What’s the Big Deal about Performance Enhancing Drugs?
Performance Enhancing Drugs (or PEDS) are all too often in Major League Baseball news. What is all the talk about using an * for PED era records? Why does this issue matter? How does it impact what we are doing with the program? In our newsletter this month President Kristin takes a few minutes to break down the topic and especially why it matters to the kids we serve.
PEDS…..What are they good for? Absolutely NOTHING!
(Sorry to those of you in a certain generation that now have a song stuck in your head from my heading.)
I was given the amazing opportunity earlier this month to spend a sweet, uninterrupted day in Cooperstown at the National Baseball Hall of Fame. Any baseball fan should take the opportunity to go and I would suggest going in the down season like I did. There were no lines to get in, no one stood in front of me as I slowly took in all of the information and memorabilia in the three floors of the museum and I could touch each and every plaque in The Hall itself. I didn’t, but I could have.
One thing that surprised me was the amount of time spent on the topic of PEDs. There were polls to take about whether or not, you the fan, thought the use of PEDs was an important note around baseball fame; whole walls speaking to the Barry Bonds and Mark McGuire seasons where the home run records were crushed and where steroid use was a likely aid. For many, people who use steroids should not be admitted into the Hall of Fame and some say their records should stand but only with a little * behind them. I have opinions about both of those things but that isn’t really what’s important here.
It is against the MLB rules to use PEDs. This includes certain diuretics athletes might use to aid in the healing process but can also be used to trick tests by cleaning a drug out of the player’s system rapidly. PED use in baseball was on my mind when a few days later news broke that Robinson Cano, a very highly regarded and successful Dominican player tested positive for one of these banned diuretics. His response, similar to others in his shoes was that he didn’t know what he was taking. He claims he just took what a Dominican doctor gave him. (I could add further commentary about the Dominican medical system and corruption here but will save that for another conversation)
In my mind, as a person who is helping to shepard the next generation of Dominican ball players the issue around PEDs goes beyond the health aspects and the “it’s the rules” rhetoric. Don’t get me wrong, both of those issues are important but what has been more telling to me, and what I believe is the bigger issue for our kids is the idea around personal responsibility. When you ask kids about it in the DR across the board they will tell you it would be possible to not know what they were taking but if a doctor gave it to them it was fine. This feigned ignorance is not acceptable. Someone like Cano who knows PED use can ruin his career and taint the image he is projecting for the next generation should be responsible for knowing better. He is a role model to the kids in the Dominican Republic as well as here in the United States. If we don’t talk to our kids about the damage PEDs can do to their bodies as well as the example they are projecting to others we miss the mark.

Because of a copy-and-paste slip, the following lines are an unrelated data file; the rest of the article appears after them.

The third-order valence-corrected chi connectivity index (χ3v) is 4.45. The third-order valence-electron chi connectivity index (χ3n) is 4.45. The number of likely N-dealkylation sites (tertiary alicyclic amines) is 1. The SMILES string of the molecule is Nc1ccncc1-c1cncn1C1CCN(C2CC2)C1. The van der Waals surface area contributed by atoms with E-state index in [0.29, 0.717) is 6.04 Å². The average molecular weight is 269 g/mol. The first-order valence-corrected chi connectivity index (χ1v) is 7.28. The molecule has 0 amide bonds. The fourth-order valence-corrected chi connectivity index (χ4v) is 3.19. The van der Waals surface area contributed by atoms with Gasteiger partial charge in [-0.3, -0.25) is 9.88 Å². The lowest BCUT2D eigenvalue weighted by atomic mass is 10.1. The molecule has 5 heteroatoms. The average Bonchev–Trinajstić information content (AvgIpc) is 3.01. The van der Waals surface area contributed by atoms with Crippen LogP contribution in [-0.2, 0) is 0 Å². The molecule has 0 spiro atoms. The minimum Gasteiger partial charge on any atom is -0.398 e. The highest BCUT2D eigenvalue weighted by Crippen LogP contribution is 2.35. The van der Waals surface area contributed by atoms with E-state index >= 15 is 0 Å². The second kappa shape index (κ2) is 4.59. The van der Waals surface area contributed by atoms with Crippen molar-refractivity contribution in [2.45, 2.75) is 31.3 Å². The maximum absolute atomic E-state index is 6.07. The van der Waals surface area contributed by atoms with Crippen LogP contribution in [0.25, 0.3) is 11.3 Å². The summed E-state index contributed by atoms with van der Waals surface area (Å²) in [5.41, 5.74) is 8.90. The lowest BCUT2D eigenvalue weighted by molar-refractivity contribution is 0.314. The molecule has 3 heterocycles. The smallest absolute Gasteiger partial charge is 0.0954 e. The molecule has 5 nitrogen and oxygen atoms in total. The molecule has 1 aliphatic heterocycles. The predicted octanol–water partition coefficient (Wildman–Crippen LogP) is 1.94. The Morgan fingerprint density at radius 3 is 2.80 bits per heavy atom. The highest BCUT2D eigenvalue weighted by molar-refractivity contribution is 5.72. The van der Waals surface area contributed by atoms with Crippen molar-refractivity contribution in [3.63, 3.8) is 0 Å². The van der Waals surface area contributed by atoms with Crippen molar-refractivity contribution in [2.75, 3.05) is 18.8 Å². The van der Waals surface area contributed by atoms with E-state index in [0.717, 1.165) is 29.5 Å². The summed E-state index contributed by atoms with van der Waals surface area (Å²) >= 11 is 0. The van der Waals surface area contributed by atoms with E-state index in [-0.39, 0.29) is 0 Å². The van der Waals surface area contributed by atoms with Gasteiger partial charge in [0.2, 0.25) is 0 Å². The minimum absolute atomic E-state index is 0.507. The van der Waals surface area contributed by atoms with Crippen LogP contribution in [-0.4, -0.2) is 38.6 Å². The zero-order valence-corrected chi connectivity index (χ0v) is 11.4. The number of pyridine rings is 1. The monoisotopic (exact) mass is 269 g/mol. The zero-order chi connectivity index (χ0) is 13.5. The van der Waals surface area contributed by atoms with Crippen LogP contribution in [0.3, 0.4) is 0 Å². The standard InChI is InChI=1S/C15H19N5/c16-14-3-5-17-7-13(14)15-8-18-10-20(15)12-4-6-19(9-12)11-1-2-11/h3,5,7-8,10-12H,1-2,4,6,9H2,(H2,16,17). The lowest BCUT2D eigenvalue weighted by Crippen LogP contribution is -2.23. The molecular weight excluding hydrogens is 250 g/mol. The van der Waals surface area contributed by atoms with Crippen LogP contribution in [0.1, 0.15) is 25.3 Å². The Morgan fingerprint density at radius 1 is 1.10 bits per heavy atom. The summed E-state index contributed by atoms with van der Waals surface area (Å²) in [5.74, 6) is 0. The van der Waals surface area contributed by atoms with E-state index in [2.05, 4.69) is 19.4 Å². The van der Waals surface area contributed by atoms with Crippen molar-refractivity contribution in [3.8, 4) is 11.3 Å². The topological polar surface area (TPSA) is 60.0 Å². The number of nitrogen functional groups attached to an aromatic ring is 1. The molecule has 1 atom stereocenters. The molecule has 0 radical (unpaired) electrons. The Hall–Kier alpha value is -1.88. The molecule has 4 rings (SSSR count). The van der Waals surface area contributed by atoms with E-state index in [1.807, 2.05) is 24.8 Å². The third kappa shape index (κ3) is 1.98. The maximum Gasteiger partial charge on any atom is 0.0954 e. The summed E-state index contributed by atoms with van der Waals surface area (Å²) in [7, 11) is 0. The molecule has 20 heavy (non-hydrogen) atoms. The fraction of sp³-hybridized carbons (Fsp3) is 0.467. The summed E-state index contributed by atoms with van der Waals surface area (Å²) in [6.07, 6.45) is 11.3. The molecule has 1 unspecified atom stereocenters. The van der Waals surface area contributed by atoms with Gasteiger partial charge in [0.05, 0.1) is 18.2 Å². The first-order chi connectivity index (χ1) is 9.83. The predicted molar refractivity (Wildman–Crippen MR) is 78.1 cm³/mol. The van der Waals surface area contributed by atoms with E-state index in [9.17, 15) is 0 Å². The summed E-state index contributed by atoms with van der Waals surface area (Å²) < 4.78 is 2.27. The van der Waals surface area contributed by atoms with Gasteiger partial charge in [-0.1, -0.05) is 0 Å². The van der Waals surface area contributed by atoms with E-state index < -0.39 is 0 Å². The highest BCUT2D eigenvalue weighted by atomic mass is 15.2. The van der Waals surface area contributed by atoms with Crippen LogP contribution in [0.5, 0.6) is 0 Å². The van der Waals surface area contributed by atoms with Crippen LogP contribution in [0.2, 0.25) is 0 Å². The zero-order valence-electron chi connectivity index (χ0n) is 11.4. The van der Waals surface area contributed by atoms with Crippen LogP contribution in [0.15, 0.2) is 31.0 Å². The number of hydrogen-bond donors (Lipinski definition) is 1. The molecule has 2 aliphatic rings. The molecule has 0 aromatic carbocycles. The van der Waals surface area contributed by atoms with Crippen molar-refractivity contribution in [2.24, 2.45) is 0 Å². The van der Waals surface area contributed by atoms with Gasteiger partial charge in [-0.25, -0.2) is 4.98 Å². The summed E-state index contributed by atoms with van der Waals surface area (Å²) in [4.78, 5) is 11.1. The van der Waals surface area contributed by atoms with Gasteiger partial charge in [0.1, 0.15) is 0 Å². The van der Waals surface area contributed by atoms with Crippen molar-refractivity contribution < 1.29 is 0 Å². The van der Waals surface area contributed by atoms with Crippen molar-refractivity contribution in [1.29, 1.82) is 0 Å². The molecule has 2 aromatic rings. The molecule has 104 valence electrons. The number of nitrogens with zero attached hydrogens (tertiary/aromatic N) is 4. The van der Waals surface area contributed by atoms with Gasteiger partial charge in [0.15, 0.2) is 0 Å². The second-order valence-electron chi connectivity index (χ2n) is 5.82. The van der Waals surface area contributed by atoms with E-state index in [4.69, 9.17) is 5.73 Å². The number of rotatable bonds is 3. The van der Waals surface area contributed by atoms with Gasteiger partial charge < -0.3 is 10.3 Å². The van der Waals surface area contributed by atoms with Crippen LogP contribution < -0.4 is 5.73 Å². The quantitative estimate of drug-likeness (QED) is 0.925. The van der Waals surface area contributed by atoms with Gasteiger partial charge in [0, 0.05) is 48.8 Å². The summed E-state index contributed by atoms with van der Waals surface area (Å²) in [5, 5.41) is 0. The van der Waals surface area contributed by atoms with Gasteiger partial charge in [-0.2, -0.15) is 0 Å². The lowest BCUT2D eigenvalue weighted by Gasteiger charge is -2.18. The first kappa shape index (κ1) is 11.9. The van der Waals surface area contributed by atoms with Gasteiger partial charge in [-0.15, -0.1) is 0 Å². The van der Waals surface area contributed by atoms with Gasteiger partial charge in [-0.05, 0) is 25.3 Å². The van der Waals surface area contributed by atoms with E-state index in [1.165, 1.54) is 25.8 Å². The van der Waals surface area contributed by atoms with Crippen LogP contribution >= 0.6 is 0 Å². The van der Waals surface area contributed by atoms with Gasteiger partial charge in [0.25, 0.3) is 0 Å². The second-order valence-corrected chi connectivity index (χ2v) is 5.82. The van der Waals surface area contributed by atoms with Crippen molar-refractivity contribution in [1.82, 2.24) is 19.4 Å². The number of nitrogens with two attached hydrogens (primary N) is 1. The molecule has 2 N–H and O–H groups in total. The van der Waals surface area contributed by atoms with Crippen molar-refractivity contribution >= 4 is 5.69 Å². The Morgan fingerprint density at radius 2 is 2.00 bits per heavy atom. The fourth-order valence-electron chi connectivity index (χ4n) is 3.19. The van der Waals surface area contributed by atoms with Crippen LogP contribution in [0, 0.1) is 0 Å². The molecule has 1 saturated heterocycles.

Alex Colome is another Dominican player who tested positive for PEDs. Before the start of the 2014 season he was found to have used a drug called Boldenone, a steroid known to treat horses. He was given the nickname “El Caballo” (“the horse”) after he came back from his 50 game suspension; a name he still uses proudly.
This goes further to demonstrate my point. Why in the world does he wear the title of PED user proudly and why are we not doing anything about it? It should be a stigma one can’t shake and instead, other than perhaps hurting his chances of getting into the Hall of Fame, it is taken lightly and not given the weight it should be. I believe it is part of our job in mentoring these kids to talk about this. We need to talk about personal responsibility when we make mistakes and also to talk about the grace that comes from Christ when we do make mistakes.
That is the crucial piece for me in our program. We get to talk about the fact that we all fall short but that we need to try to walk in the steps Jesus has laid out for us. When we fall short we can take responsibility, ask for forgiveness and it’s given to us no questions asked because of the grace of God. So yes, I just took us from PEDs to Christ. It’s there everyday. We just need to be the ones speaking those words to our kids.
Will you pray with me for opportunity to share these types of practical heart lessons with our kids and for God to place the people in the program that can share these sentiments with them on a daily basis?
Thank you for hanging with me through this somewhat longer newsletter today. I hope it has caused some thought and maybe opened ideas for conversation within your own families. Thanks for the ongoing prayers for our kids!